All posts by Andy

BeerCast #72 – Norfolk Charms


Six months since we drew a line under the BeerCast’s podcasting days, our London crew got together and recorded a special edition for us. Following a recent trip to deepest East Anglia, four local beers from Norfolk were their inspiration. Firstly, the panel get to grips with Fox’s Drop of Real Norfolk (3.8%), before sampling the Norfolk Square Brewery’s Stiletto (4.5%). The third beer on the lineup was Wagtail’s 4.5% Ale-next-the-sea, before, fittingly perhaps, the podcast ends on Beeston’s Worth the Wait (4.2%). On the panel this time, London regulars Andy and Jess, Andrew, Nick and Francis, and debutante Fei – who becomes our 23rd BeerCaster. Cheers!

NB – Special honours go to Andy, as when he announces (in dulcet Midlothian tones), his score for Fox’s Drop of Real Norfolk, he gains the distinction of giving the 1,000th score in BeerCast history. Unfortunately, it’s not the regular 7 – but, anyway, who’d have thought we’d have made it to that milestone?




1. Drop of Real Norfolk (3.8%)
Fox Brewery, Heacham, Norfolk.
500ml glass bottle

The Fox Brewery of Heacham began in 2002, brewing in the outbuildings of the Fox and Hounds pub. We’ve featured them before on the BeerCast – their Nelson’s Blood Bitter (dedicated to local son Lord Nelson) made it to our Norfolk roadtrip podcast of BeerCast #31. Clearly, they are proud to be associated with their home county – will our London-based panel pick this up, as they try a drop of real Norfolk?

What they say –
“Light bitter hoppy zingy and refreshing” (Tasting Notes – Real Ale Shop, Norfolk)

What we say –
Andrew – It’s flat in a good way, it’s designed for knocking back pints of – 8
Jess – Perfectly nice but not amazing – 7
Nick – It’s got a bit of a perfumey way about it, it’s quite fragrant –
Fei – It’s quite bitter, not keen on the aftertaste – 6
Andy – Quite drinkable, quite smooth, but no real personality – 6
Francis – They’ve used comic sans on the label, I can’t drink this – 6



2. Stiletto (4.5%)
Norfolk Square Brewery, Stokesby, Norfolk.
500ml glass bottle

“Within our mind, deep in the recesses of our psyche there is an urge, a desire to brew the ultimate beer. That is what we strive for here at N²B.” So says the website of Stokesby’s Norfolk Square Brewery, or N²B. Located a few miles inland from Great Yarmouth, they arrived in their present location in 2011, having re-located from the coastal town. Brewing began in 2008, with the owners also operating a bottle shop, and contract brewing for the Norwich Bear Brewery.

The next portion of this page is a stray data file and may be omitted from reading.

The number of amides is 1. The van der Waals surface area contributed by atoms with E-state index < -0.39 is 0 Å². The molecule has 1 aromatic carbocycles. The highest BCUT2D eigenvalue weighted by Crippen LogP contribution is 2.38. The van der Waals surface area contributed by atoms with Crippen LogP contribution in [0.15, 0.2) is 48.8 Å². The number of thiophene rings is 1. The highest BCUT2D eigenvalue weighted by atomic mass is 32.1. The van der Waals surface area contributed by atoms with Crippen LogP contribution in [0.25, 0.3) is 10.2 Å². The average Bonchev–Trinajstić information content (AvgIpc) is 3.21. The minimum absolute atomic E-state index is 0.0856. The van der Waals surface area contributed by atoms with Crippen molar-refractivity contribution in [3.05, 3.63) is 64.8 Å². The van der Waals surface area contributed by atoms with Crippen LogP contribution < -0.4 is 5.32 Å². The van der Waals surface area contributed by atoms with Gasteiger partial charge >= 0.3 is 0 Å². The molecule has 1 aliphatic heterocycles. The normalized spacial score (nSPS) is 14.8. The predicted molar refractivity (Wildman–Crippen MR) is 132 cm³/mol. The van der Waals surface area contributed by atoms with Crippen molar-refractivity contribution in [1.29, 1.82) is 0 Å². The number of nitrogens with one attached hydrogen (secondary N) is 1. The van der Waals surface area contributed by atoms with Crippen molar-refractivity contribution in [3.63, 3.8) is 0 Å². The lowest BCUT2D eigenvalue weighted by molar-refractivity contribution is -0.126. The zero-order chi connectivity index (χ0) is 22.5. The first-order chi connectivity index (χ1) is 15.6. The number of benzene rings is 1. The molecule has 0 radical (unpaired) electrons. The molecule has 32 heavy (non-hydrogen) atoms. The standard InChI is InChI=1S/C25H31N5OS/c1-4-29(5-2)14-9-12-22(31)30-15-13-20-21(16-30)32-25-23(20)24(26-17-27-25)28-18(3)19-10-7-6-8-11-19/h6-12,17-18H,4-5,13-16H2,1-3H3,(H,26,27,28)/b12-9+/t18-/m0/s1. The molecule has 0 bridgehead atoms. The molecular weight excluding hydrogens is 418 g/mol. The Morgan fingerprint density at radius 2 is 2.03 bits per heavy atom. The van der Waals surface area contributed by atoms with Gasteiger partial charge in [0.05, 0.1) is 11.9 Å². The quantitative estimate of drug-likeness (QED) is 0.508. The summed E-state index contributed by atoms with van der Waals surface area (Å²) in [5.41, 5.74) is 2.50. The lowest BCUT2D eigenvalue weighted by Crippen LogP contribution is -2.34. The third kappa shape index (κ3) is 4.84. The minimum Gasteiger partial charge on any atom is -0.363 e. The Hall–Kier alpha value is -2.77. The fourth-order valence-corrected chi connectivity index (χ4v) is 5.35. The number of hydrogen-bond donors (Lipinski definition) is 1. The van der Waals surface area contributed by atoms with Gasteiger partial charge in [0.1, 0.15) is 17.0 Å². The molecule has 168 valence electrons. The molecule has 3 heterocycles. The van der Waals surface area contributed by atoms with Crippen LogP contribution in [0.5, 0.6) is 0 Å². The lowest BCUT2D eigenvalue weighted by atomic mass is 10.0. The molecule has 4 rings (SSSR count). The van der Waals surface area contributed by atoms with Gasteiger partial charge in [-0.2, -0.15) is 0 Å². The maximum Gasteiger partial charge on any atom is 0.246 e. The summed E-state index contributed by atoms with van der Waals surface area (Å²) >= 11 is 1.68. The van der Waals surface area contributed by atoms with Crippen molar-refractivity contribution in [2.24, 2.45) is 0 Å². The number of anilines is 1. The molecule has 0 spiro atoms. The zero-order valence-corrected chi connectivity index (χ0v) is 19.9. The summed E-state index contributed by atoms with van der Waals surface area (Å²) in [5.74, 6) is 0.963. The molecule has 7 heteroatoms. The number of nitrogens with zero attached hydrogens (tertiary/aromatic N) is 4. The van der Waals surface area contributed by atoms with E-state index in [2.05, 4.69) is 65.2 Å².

What they say –
“Refreshing golden ale with a honey twist, a rich full bodied smooth flavour, a single shop brew with a citrus character” (Tasting Notes – Real Ale Shop, Norfolk)

What we say –
Andrew – Quite sharp on the sides of the tongue, quite refreshing – 7
Fei – I like the sharpness, the aftertaste is less bitter than Drop of Norfolk – 7
Francis – Drop of Norfolk was more exotic, but i could drink more of this one – 7
Andy – More drinkable because it’s less interesting – 5
Nick – I could drink more of this one – 5
Jess – I could drink less of this one – 5



3. Ale-next-the-sea (4.5%)
Wagtail Brewery, Old Buckenham, Norfolk.
500ml glass bottle

Wagtail opened in March 2006 and only produce bottle conditioned beers made with Norfolk malts. In fact, they seem to concentrate almost fully on bottled beer, distributed throughout East Anglia. As with the Fox Brewery, Wagtail have also graced our podcasts past – King Tut Golden Ale was reviewed in BeerCast #19, all the way back in the summer of 2008. How will Ale-next-the-sea get on, all these years later?

What they say –
“Clean and crisp and bitter” (Tasting Notes – Real Ale Shop, Norfolk)

What we say –
Francis – Has real character, smoky character- 8
Jess – I like that smokiness – 8
Andrew – Smells like it’s been in a burning warehouse – 8
Nick – It tastes of smoke and caramel –
Fei – Usually I don’t like smoky alcohol but this is nice – 7
Andy – That’s a very smoky affair, like smoked cheese – 7